Knowing Where To End Your Story

Good advice. I would add that for me even just knowing where my story will END helps me to find my way to the beginning. Usually, if I can see the light at the end of the tunnel, then I can write the story.

YOURS IN STORYTELLING...

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The other day someone asked on kboards just what they ought to do if they knew where they wanted to END their story, but not where they wanted to START it from.

This is basically how I answered that question.

For me, a story is a little like a journey. It really helps if I know WHERE I want to start off from and WHERE I want to get to. It is kind of like that whole Google Quest map thing where in order to get directions you have to punch in BOTH locations to find out how to get from here to there, providing you don’t mind driving through that brand new school that was built last month and hasn’t made it’s way onto Google Quest yet.

:)

So – if, as in your case, I just DON’T know where I am starting from – I’d probably just try and…

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Wise Ink: ERROR: Kindle’s Latest Warning Message

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Wow, check out this post from Wise Ink about Amazon’s coming Error Message. This is exactly why I prefer to always have a paperback copy of my books available. Electronics are not dependable and in the case that a great book is flagged because of minor errors or formatting issues, leaves the reader to do nothing but abandon that authors work. With no option to purchase a paperback / hard copy, what options are available for the reader but to abandon that book altogether? I’m not concerned about this to be honest (I try not to worry about things much anymore, especially things I can’t change) but I do see how it can be a hindrance to many Self-Pub authors. I would suggest making your work available in as many formats and on as many platforms as possible and to have an author website or blog set up as another option from which readers can find your work. I would have a paperback/hard-copy on standby just in case. Yes, technology is increasing every day and changing the book publishing industry, but don’t believe the hype. Readers still buy paperback books! To take it a step further, you can set up a DBA (“Doing Business As” name – A fictitious name (or assumed name, trade name or DBA name) is a business name that is different from your personal name, the names of your partners or the officially registered name of your LLC or corporation) and try to get your books stocked at a major distribution company where you can buy in bulk directly from them. I know, easier said. I probably just spoke of something nearly impossible unless your Oprah but it can be done. (In my “Flash” voice “Believe in the impossible!”) The process is long and challenging and tedious and I’m sure we will all be wanting to pull our hair out BUT I think it will be of great benefit in the end. I’m interested in why B&N NOOK, KOBO, and other platforms are not as prominent as Kindle as additional sources in which ebooks are sold. While I can’t “knock” Amazon for wanting to distance itself from the the lack of “Grammatical / Formatting professionalism”, I’m not sure if relying solely on Amazon as a source where readers can find your book is wise.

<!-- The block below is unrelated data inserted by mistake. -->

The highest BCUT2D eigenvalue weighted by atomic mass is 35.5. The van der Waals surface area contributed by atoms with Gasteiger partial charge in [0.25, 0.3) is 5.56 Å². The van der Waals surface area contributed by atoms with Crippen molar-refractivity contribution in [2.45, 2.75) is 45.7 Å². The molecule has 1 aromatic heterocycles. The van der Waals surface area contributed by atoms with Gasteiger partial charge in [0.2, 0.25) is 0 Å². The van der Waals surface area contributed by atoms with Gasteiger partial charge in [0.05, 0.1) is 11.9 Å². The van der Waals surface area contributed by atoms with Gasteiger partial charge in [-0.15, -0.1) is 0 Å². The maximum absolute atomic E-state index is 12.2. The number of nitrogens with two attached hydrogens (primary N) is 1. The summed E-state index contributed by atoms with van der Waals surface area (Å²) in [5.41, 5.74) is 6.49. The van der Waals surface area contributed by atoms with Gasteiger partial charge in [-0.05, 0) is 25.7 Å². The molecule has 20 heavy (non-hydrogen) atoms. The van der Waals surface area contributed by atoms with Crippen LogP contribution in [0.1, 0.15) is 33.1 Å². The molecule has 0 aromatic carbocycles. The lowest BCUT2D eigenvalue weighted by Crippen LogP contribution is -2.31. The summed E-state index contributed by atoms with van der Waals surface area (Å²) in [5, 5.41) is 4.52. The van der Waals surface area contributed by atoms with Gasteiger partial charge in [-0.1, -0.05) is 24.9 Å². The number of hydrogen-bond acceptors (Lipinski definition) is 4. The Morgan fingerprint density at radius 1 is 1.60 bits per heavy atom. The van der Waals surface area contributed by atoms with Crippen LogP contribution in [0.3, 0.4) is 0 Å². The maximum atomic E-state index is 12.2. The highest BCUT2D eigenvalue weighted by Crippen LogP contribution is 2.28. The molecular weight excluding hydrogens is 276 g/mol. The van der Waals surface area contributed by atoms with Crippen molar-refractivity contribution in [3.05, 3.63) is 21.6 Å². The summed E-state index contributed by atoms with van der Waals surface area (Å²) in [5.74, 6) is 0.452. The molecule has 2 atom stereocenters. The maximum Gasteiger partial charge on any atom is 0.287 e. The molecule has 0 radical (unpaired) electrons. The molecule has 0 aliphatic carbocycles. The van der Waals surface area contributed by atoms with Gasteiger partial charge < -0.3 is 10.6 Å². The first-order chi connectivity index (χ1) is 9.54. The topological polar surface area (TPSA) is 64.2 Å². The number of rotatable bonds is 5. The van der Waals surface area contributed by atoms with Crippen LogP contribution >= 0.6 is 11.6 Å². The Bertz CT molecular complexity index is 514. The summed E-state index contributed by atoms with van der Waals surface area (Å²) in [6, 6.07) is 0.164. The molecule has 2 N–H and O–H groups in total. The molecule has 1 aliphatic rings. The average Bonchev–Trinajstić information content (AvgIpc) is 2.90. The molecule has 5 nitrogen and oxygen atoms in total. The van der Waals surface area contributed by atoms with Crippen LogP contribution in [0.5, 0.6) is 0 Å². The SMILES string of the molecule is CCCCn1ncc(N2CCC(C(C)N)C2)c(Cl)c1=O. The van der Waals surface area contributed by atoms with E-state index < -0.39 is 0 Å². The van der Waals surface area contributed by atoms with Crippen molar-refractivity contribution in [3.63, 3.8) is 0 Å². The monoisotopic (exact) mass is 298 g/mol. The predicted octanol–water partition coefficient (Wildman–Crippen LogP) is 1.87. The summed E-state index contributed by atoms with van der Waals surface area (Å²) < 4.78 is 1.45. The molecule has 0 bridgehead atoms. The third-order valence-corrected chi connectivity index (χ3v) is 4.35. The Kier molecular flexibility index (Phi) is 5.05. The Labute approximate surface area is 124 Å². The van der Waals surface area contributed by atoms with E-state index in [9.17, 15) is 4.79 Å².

Writer’s Quote Wednesday – Bernice McFadden

Good Morning Lovelies and welcome back to another segment of Writer’s Quote Wednesday as hosted by Colleen of Silver Threading. This week I am quoting from Bernice McFadden:

900x400_BW2“I write to breathe life back into memory and to remind African Americans of our rich and textured history.” – Bernice McFadden

I had to reread this quote a few times. I understood it well. I had to reread it to make sure they were not my own words. Its as if McFadden had found a way into my head. Maybe the ancestral blood that links our DNA pulled from the genetic instruction and spoke our hearts into words. Maybe she just heard it in my bones, but this is one of the many reasons why I write: “To breathe life back into memory and to remind African Americans of our rich and textured history.” The quote suggests there is something not living among us, something not honored, not recognized, not praised. It is my hope that my work can be part of the resurrection

About The Author: From Her Author Website

BERNICE L. McFADDEN is the author of nine critically acclaimed novels including Sugar, Loving Donovan, Nowhere Is a Place, The Warmest December, Gathering of Waters (a New York Times Editors’ Choice and one of the 100 Notable Books of 2012), and Glorious, which was featured in O, The Oprah Magazine and was a finalist for the NAACP Image Award. She is a three-time Hurston/Wright Legacy Award finalist, as well as the recipient of three awards from the Black Caucus of the American Library Association (BCALA). She lives in Brooklyn, New York. The Book of Harlan is her latest novel.

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